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Saturday Art: Essential Movies (Music, Song and Dance – and Elvis)

I decided to lighten up on the movies today and cover some of the fun movies that revolve around music, musicals, singing, and dancing. Of course, I recognize that not all of these actually fit the formal definition of “musical” including the bio pics but as I’ve stated previously, after all, this is my list so my rules.

I think I will start with the straight up concert films. The combination of the music and movie, it’s tough to go wrong. The Last Waltz is the film of one of the handful of concerts that I really wish I could have seen in person. Monterey Pop is another of those concerts as well. (There are a couple of other concerts on my list of “I wish I coulda been there” but they don’t have films associated with them.) I’m content with the film (and soundtrack) for Woodstock. I gave my sister a copy of the soundtrack one year for Christmas way back when. It was a bit of a surprise when my dad listened to it with us that evening without condemning everything but Dub could surprise us like that sometimes. Festival Express came out in 2003 but was actually filmed in 1970.

There are a number of bio pics that I enjoy watching. Some of them surprised me that I enjoyed them as they were about people from my parent’s generation but that’s one of the areas I grew to enjoy as I’ve gotten older. The Benny Goodman Story with Steve Allen as Benny Goodman. The Glenn MIller Story with Jimmy Stewart. St Louis Blues (W. C. Handy) with Nat King Cole and Eartha Kitt. Yankee Doodle Dandy (George M. Cohan) with Jimmy Cagney. Moving forward a couple of decades (at least), there’s The Buddy Holly Story with Gary Busey, Coal Miner’s Daughter (Loretta Lynn) with Sissy Spacek, and What’s Love Got to Do With It (Tina Turner) starring Angela Bassett.

Some of the more traditional musicals I enjoy include Paint Your Wagon (even though Lee Marvin and Clint Eastwood both almost make my singing voice sound good), Guys and Dolls with Frank Sinatra and Marlon Brando, Seven Brides for Seven Brothers, and Streisand’s Funny Girl. And Li’l Abner. A couple of more recent movie musicals I enjoy are Rocky Horror Picture Show and The Blues Brothers:

Elwood: It’s 106 miles to Chicago, we got a full tank of gas, half a pack of cigarettes, it’s dark… and we’re wearing sunglasses.
Jake: Hit it.

Now I’ll admit, I’m not all that big a fan of Blues Brothers 2000. The only reason I mention it is that they used my hometown as the location for the “warm-up concert” in this one although they did make a small error. The movie had them playing at the “Cynthiana, KY County Fair” when in fact, it would have been the “Harrison County Fair” since the fairgrounds belong to the county. But that’s just a quibble.  . . .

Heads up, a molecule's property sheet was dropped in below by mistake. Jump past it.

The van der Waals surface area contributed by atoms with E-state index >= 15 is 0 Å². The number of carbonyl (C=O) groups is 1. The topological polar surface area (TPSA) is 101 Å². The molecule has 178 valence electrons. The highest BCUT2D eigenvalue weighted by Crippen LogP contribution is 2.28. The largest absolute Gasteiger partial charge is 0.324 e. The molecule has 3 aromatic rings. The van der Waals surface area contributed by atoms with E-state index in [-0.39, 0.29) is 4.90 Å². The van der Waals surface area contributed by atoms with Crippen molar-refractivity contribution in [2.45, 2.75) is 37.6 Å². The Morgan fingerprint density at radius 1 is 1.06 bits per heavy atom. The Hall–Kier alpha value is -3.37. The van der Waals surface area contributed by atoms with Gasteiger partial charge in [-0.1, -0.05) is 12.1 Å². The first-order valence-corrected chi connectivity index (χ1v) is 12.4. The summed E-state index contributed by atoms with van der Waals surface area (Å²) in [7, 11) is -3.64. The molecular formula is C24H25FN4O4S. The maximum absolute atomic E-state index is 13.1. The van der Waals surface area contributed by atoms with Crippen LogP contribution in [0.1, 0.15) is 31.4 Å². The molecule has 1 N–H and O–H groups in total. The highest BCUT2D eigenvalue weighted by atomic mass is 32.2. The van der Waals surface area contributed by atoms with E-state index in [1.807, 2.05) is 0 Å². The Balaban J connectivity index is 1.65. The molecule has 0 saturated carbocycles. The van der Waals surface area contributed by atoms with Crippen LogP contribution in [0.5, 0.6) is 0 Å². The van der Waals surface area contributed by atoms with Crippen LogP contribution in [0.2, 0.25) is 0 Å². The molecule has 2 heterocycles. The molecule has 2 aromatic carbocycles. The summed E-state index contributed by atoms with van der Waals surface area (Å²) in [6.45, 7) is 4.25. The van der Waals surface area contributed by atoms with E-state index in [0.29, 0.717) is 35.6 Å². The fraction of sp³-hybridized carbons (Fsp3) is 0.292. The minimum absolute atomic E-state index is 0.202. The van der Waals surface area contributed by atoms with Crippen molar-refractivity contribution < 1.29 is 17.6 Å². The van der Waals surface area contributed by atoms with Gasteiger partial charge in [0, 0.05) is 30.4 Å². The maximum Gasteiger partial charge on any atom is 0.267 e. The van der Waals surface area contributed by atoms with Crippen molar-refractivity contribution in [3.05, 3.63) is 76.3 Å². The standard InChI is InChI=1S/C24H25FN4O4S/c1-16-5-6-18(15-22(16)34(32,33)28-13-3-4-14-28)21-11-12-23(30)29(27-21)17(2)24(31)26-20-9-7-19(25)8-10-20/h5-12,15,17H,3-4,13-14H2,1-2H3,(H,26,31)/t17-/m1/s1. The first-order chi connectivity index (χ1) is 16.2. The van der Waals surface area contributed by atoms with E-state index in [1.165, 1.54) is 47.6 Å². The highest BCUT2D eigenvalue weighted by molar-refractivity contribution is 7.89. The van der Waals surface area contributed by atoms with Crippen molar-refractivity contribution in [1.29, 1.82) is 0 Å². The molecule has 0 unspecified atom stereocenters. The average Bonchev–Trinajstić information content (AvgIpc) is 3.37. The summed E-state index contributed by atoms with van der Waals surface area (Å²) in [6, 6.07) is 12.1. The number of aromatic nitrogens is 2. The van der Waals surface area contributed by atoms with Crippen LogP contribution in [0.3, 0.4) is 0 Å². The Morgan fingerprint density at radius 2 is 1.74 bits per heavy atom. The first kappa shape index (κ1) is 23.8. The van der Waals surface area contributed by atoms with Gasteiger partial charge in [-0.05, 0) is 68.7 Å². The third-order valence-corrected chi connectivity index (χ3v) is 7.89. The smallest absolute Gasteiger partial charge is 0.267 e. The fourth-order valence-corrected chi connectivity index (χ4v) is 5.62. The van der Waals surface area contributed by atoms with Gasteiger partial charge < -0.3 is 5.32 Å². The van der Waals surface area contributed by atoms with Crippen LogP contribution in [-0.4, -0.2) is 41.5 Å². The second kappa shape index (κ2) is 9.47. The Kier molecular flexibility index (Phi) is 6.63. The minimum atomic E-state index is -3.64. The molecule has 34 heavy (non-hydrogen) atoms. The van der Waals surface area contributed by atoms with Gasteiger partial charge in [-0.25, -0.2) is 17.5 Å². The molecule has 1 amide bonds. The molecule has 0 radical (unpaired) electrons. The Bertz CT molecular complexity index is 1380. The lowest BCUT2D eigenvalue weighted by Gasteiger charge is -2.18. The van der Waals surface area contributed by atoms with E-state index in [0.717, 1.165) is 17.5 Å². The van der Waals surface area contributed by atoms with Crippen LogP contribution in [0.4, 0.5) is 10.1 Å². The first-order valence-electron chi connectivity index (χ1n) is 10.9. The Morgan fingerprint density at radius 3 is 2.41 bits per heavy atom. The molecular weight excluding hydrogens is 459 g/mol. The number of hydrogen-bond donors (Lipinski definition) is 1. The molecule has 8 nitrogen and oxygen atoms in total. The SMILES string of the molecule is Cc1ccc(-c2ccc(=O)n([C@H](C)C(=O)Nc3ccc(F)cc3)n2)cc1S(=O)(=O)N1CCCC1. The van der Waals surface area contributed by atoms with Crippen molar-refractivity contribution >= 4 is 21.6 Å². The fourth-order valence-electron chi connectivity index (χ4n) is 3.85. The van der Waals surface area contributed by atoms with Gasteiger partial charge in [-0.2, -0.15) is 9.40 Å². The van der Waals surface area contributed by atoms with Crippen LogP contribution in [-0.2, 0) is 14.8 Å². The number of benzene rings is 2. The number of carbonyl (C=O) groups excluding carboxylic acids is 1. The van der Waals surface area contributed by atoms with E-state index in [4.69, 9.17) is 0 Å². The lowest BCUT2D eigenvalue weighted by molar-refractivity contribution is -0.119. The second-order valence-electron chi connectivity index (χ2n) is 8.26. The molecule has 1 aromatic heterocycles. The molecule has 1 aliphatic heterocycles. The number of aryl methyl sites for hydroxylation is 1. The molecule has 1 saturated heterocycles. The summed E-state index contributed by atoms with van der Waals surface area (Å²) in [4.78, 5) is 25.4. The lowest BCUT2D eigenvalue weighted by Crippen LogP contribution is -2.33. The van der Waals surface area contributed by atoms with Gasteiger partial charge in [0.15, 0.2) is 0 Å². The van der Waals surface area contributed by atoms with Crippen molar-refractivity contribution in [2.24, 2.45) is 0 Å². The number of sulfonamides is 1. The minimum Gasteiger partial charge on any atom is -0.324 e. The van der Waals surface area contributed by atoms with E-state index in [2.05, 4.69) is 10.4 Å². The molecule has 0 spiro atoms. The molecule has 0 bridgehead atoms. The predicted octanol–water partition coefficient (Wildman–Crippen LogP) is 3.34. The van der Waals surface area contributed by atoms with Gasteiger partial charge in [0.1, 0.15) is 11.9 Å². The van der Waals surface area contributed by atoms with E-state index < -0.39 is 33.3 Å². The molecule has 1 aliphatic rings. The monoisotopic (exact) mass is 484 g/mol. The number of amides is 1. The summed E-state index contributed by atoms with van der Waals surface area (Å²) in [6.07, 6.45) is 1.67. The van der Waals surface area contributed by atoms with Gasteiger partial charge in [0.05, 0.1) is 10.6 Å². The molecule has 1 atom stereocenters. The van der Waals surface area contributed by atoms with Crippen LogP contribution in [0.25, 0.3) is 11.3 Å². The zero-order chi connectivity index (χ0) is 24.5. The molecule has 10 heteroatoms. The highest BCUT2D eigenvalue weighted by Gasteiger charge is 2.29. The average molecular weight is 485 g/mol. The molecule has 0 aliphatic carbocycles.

A couple of fairly recent movies (relatively speaking) with a music theme although not quite musicals are Mr. Holland’s Opus and Music From the Heart. While the latter is based on a true story, I do find it a bit interesting that both of these movies deal with teaching music and cover at least peripherally the cutting of music out of school as part of the ongoing budget battles. Mambo Kings (with Armand Assante and Antonio Banderas) is also a pretty good movie with a lot of music.

A few movies with some heavy dance that I’ve enjoyed many times include Singing In the Rain, There’s No Business Like Show Business, It’s Always Fair Weather, The Cotton Club, and Tap.

Now then. While Elvis movies probably don’t fit the official definition of “musical,” I figured putting the ones I enjoy re-watching many times under music is probably the best fit. They are fluff and fun and should be watched mainly within the context of them being fluff and fun. And of course, there are always one or two or three or four or more beautiful women. Here are the ones I will watch most anytime they show up on the tube. I have to start with Jailhouse Rock, even though it gets a bit serious for me in places. GI Blues (Juliet Prowse). Blue Hawaii. Follow That Dream. Girls! Girls! Girls! (Stella Stevens). Fun In Acapulco. Kissin’ Cousins. Viva Las Vegas (Viva Ann-Margaret!). Girl Happy (Shelley Fabares). Spinout (also with Shelley Fabares). Easy Come, Easy Go. Clambake (and Shelley Fabares once again). Of course, this is not near all the Elvis movies out there, but they are the ones I find most fun.

Other posts in this series are Essential Movies, Westerns, Historical Settings (pre-1500), Historical Settings (post 1500), Sword and Sorcery, Science Fiction, War Movies, and Crime and Punishment.

And because I can:

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Small town Kentucky country boy lived all over the country. Currently in Ruskin, FL